Students learning English as a second language also benefit from the NCLB (Menken, 2010). Like students with special needs, English Language Learners (ELL) received more attention from their institutions. The schools were required to set standards for these learners, administer tests, and assess progress. As a result, funding for the group has increased significantly. Teachers who are more qualified to teach ESL students are hired. In addition, the instructional materials were improved. These actions were intended to achieve the standards and regulations the NCLB spelled out.

Furthermore, ELL teachers have been required to undergo formal training, which develops their skills and expertise in instruction. This is a positive result that most ESL professionals hail as an outcome of NCLB (L., LaCava, & Graner, 2004). The legal requirement for ESL practitioners and educators is deemed critical for ELLs. The ability to speak English as a native language no longer qualifies an individual as an ESL practitioner. The ELLs are exposed to competent teachers who have satisfied the requirements set forth by the law (Abedi, 2004).

NCLB was also intended to address the needs of students of color, such as Hispanics and African Americans. The gap between Caucasian students and those of color has been historically wide. This is due to the policies that encouraged segregation in the past (Lewis, Hancock, & James, 2008). The NCLB did not bridge this gap. Instead, it stimulated performance improvement among all students regardless of race. Since its emphasis was on exceptional learners from all races, all improved performance (Harrisson-Jones, 2007), which widened the gap further. However, this is sufficient to dismiss NCLB because it was not created for students of color. Instead, it sought to improve educational performance for all learners and ensure education quality and access are revamped (Dillon, 2009).

Conclusion

NCLB did not leave any child behind. Despite being replaced with a new act, the NCLB improved the educational environment for ELLs, students of color, and special needs students. However, it did not reduce the gap between Whites and Hispanics or African Americans. Regardless, it improves their performance and ensures teachers are more competent and accountable. It also promotes mandatory compliance with the IDEA.

References

Abedi, J. (2004). The No Child Left Behind Act and English language learners: Assessment and Accountability Issues. Educational Researchers, 33(1), 4-14.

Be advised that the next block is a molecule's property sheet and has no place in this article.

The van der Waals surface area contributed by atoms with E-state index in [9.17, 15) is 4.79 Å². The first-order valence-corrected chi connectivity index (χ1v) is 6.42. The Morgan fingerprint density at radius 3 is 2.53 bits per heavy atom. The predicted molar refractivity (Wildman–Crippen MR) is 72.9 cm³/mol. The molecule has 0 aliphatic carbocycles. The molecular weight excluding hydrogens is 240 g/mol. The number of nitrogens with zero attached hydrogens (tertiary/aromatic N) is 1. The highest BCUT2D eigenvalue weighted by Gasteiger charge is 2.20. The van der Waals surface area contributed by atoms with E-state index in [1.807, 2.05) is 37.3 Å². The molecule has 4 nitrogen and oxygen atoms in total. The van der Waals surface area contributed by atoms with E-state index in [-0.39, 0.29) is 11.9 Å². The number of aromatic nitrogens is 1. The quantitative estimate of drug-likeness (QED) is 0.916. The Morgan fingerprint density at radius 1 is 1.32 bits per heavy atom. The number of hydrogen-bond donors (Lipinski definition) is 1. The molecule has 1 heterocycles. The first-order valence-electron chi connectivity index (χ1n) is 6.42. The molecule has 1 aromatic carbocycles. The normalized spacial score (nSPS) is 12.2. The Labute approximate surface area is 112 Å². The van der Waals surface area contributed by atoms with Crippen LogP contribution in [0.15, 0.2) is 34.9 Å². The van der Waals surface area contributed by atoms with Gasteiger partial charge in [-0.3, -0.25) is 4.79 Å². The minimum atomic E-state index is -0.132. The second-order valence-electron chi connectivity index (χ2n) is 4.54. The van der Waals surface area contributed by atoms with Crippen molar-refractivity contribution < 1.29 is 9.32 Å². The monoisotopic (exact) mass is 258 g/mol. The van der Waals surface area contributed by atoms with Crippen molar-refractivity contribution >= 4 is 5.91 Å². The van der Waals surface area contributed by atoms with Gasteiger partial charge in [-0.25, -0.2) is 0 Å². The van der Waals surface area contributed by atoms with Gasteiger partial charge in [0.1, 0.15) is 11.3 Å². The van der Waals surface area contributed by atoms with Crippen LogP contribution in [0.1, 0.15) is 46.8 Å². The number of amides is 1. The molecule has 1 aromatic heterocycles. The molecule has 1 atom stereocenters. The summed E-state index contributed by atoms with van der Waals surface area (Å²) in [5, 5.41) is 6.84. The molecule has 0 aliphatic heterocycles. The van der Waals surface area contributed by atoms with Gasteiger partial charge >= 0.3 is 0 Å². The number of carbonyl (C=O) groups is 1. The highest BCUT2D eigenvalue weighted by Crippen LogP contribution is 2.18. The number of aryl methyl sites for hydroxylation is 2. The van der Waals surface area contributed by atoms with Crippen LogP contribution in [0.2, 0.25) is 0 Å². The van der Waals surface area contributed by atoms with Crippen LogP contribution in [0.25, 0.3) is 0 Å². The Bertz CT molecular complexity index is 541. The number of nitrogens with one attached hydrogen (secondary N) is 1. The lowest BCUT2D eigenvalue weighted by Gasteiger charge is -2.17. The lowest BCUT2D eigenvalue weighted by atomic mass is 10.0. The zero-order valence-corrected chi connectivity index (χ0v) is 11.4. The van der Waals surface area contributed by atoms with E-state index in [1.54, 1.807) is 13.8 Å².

Berwick, C. (2015). No Child Left Behind’s One Big Achievement? The Atlantic.

Dee, T. S., & Jacob, B. A. (2010). The Impact of No Child Left Behind on Students, Teachers, and Schools.

Dillon, S. (2009). ‘No Child’ Law Is Not Closing a Racial Gap—the New York Times.

Grissom, J. A., Nicholson-Crotty, S., & Harrington, J. R. (2014). Estimating the Effects of No Child Left Behind on Teachers’ Work Environments and Job Attitudes. Sage Journals, 36(4). doi:https://doi.org/10.3102/0162373714533817

Harrisson-Jones, L. (2007). No Child Left Behind and Implications for Black Students. The Journal of Negro Education, 76(3), 346-356.

L., S. R., LaCava, D. G., & Graner, P. S. (2004). The No Child Left Behind Act: Challenges and implications for educators. Intervention in School and Clinic, 40(2), 67-75.

Lewis, C. W., Hancock, S., & James, M. (2008). African American Students and No Child Left Behind Legislation: Progression or Digression in Educational Attainment. Multicultural Learning and Teaching, 3(2). doi:10.2202/2161-2412.1033

Menken, K. (2010). NCLB and English Language Learners: Challenges and Consequences. Theory into Practice, 49(2), 121-128. doi:10.1080/00405841003626619

Whitney, C. R., & Candelaria, C. A. (2017). The Effects of No Child Left Behind on Children’s Socioemotional Outcomes. AERA Open. doi:https://doi.org/10.1177/2332858417726324

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Question 


NCLB-Special Education

NCLB-Special Education

Write an essay addressing whether NCLB leaves some students behind. The report should have appropriate APA formatting and contain 5-10 current citations from peer-reviewed journals.